Magnolia lanuginosa (Wall.) Figlar & Noot.

TSO logo


Kindly sponsored by
The Roy Overland Charitable Trust



Julian Sutton (2022)

Recommended citation
Sutton, J. (2022), 'Magnolia lanuginosa' from the website Trees and Shrubs Online ( Accessed 2024-06-19.



  • Michelia lanuginosa Wall.
  • Michelia velutina DC.

Other taxa in genus


Data Deficient
IUCN Red List conservation category: ‘there is inadequate information to make a direct or indirect assessment of its risk of extinction based on its distribution and/or population status’.
(sect.) Subdivision of a genus.
IUCN Red List conservation category: ‘there is no reasonable doubt that the last individual [of taxon] has died’.
A covering of hairs or scales.
(syn.) (botanical) An alternative or former name for a taxon usually considered to be invalid (often given in brackets). Synonyms arise when a taxon has been described more than once (the prior name usually being the one accepted as correct) or if an article of the International Code of Botanical Nomenclature has been contravened requiring the publishing of a new name. Developments in taxonomic thought may be reflected in an increasing list of synonyms as generic or specific concepts change over time.


Julian Sutton (2022)

Recommended citation
Sutton, J. (2022), 'Magnolia lanuginosa' from the website Trees and Shrubs Online ( Accessed 2024-06-19.

Tree to 20 m, 0.9 m dbh. Bark dull brown. Branchlets brown or purplish black with short appressed or spreading undulate or curly hairs. Leaves evergreen, papery or thin and leathery, (6–)11–24(–30) × (2.5–)3.5–6.5(–8.5) cm, elliptic, upper surface dark green and glabrous or with scattered undulate hairs particularly on the midrib, lower surface pale green with a dense covering of long brown or clear hairs, almost velvety, 11–23(–28) secondary veins on each side of the midrib, margins entire, apex acute to acuminate; petiole 0.9–2.3 cm long and densely pubescent; stipules with dense pubescence on the outside, adnate to the petiole. Flowers solitary, on axillary shoots, yellowish white and very fragrant, brachyblast 0.4–1.7 cm long with three pubescent bracts; tepals 10–12(–13), spathulate to elliptic and clawed at the base, 2.2–5.5 cm long; gynoecium stipitate with ~35 densely pubescent carpels. Fruits 3.5–13 cm long and oblong; ripe carpels ovoid to ellipsoid, dull brown and densely lenticellate, 0.7–2.5 cm long. Flowering May to June, fruiting August to September (China). (Chen & Nooteboom 1993; Liu et al. 2004).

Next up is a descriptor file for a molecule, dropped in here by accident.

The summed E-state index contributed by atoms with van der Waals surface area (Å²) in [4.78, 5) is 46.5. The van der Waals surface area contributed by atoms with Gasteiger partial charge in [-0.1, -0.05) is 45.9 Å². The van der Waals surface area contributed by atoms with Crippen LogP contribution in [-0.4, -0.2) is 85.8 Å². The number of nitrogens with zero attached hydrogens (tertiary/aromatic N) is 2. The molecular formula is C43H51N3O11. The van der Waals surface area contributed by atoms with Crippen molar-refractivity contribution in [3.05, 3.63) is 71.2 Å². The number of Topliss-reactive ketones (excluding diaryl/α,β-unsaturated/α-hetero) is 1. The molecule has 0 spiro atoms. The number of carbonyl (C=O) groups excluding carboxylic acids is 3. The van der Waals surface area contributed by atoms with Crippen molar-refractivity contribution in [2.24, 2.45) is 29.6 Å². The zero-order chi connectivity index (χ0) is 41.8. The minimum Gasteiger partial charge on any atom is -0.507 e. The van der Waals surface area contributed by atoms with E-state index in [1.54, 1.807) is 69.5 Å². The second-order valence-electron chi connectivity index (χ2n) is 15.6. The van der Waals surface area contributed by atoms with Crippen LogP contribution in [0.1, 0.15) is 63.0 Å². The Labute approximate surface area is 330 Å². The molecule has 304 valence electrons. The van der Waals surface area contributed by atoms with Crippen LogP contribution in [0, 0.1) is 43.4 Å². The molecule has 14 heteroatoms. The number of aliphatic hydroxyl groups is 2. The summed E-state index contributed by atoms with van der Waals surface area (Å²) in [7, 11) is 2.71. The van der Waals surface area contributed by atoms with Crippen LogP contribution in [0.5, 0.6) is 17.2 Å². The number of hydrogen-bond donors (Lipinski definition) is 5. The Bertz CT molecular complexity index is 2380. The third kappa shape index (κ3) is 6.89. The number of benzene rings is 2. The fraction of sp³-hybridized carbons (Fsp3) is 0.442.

Distribution  BhutanChina S Xizang, NW Yunnan India NE Nepal

Habitat Mixed forests, 1500–2300 m.

USDA Hardiness Zone 8-9

RHS Hardiness Rating H3

Conservation status Data deficient (DD)

This Sino-Himalayan member of Section Michelia is, like so many others, a large forest tree. As a wild plant Rivers et al. (2016) assess its conservation status as Data Deficient, but there are reports of it being under serious threat from habitat loss, poor regeneration and over-exploitation in NE India, and locally extinct in parts of its Chinese range (Borah et al. 2021; Mir et al. 2016). Its specific epithet (from the Latin – ‘woolly’ or ‘downy’) relates to the velvety indumentum on the leaf undersurface, as does its commonly used but invalid synonym Magnolia velutina (‘velvety’). This adds to the attraction of the long, pointed leaves.

Magnolia lanuginosa is in cultivation in the western United States, Northern France and Cornwall, but has yet to make much impact, principally because it is rather slow to flower, reaching about 6 m before it does so in Oregon (S. Hogan, pers. comm. 2007). It seems to be related to M. maudiae, but the creamy flowers appear later in spring. There is a large plant which fruits freely at La Roche Fauconnière, Normandy (J. Garnett fide Williams 2022; C. Crock pers. comm. 2022). At Tregrehan, Cornwall, it is growing well from a collection by Keith Rushforth made at 2400 m in Bhutan in the early 1990s (KR 1784). It is ‘reasonably hardy’ there but initially seemed to be missing enough light to flower freely (Hudson 2004) – illustrating the difficulties in siting such trees, that need shelter but also good light. Now 15–20 m tall, it is no longer easy to tell whether this specimen of a rather small-flowered species has flowered in the upper, better-lit part of its crown (T. Hudson pers. comm. 2022). This neatly illustrates another drawback to the taller michelias as garden plants.